Another trend has considered life as an historical process, which has acted by dissipating available energy. In the corresponding picture, a living cell is an evolving network of interactions and chemical reactions. In this alternative perspective, the final goal is not anymore the present structure and composition of a living cell but the mechanism, leading from the initial state of non-living matter to the present level of biological organization. Up to the present time, most works along this perspective have been theoretical. In particular, they have emphasized on the significance of thermodynamic and kinetic considerations, bringing forward the concepts of energy dissipation, autocatalysis, replication, symbiosis, fitness, or Darwinian molecular evolution. Despite those theoretical developments, one has to admit that we still currently lack a principled, quantitative, chemically explicit theory of the requirements needed to stabilize a metabolic network and a self-generated control system far from thermodynamic equilibrium. However, emerging experimental works have benefited from the developments of analysis, imaging, high-throughput screening, microfluidics,… to bring promising results while challenging the relevance of the theoretical models.
Beyond the preceding considerations, there is a lack of fossils unambiguously expressing the activity of the very first living organisms. Moreover, claims that several core metabolic processes (e.g. reductive tricarboxylic acid cycle) would witness from the emergence of life will ever remain speculative. Hence one is also forced to recognize that the actual nature of the first organisms and the exact circumstances of the emergence of life on Earth are, at least in a large part, forever lost to science. However, this evident limitation does not prevent to recognize that life has been a successful experiment, which demonstrates what is chemically possible. Hence, more than unraveling the emergence of life, the ultimate challenge may be to construct an artificial “living” organism that could reproduce and evolve. Creating life anew should certainly help us understand how life can start as a general process, how likely it is that it exists, how diverse it might be on other worlds and, ultimately, what life is.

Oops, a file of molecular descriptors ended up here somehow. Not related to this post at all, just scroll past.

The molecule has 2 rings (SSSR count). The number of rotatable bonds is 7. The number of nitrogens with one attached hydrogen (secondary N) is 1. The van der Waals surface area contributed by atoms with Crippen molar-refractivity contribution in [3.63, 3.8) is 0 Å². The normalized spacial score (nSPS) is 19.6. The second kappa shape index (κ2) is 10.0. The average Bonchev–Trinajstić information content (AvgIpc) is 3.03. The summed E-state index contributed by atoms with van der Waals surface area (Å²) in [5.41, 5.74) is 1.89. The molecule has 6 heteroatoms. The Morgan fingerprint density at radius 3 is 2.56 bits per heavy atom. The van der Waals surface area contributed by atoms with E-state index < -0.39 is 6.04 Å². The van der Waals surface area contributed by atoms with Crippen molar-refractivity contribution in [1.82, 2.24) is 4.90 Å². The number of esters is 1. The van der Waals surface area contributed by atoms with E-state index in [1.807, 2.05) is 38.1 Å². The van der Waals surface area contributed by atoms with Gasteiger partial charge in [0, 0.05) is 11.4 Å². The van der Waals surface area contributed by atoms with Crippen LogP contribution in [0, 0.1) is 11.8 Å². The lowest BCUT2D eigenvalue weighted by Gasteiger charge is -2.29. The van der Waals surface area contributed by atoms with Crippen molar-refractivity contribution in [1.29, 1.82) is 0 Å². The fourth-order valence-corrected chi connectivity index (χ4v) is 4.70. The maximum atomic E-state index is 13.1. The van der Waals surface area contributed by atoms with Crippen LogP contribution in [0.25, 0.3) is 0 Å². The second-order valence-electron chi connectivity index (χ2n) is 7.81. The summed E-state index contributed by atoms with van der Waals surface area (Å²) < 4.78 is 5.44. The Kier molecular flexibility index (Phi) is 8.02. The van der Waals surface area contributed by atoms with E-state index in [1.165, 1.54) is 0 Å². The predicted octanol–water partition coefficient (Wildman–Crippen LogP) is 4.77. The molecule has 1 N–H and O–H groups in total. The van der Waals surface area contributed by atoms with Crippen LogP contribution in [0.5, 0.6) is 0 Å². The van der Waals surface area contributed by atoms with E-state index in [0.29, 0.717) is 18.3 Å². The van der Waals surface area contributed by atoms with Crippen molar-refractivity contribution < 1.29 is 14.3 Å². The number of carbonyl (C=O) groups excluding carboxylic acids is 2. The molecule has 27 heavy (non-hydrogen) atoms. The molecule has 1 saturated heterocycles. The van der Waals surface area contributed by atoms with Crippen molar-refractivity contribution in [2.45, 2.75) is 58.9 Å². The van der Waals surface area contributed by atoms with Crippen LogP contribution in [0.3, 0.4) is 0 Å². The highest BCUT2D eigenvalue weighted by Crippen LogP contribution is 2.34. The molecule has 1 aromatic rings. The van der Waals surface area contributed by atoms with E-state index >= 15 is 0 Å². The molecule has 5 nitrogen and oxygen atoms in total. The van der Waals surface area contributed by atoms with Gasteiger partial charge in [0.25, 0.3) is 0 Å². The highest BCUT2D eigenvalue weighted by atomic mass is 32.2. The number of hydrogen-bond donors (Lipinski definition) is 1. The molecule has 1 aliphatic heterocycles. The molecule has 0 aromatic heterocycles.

This colloquium will explore several aspects evoked in the preceding paragraphs:
– It will first introduce a historical perspective on questioning the emergence of life and attempting to convey life to inanimate matter. In particular, it will be shown that the corresponding challenges have considerably evolved both in their activities as well as in their motivations;
– It will then illustrate the state-of-the art of the works in communities identified as relevant to address the emergence of living systems. Beyond introducing results, particular emphasis will be put on the pictures and motivations of the researchers engaged in the field. In particular, it will be tentatively evaluated whether the existence of living biological organisms in all their present complexity should be ultimately considered as helpful to design and fabricate living systems;
– To illustrate the latter aspect, several definitions on what life is will be confronted in the light of designing and fabricating living systems. In particular, such definitions should be challenged in relation to potential applications associated to designing and constructing artificial “living” organisms that could reproduce and evolve under well-defined safety conditions, which need to be defined and will be discussed.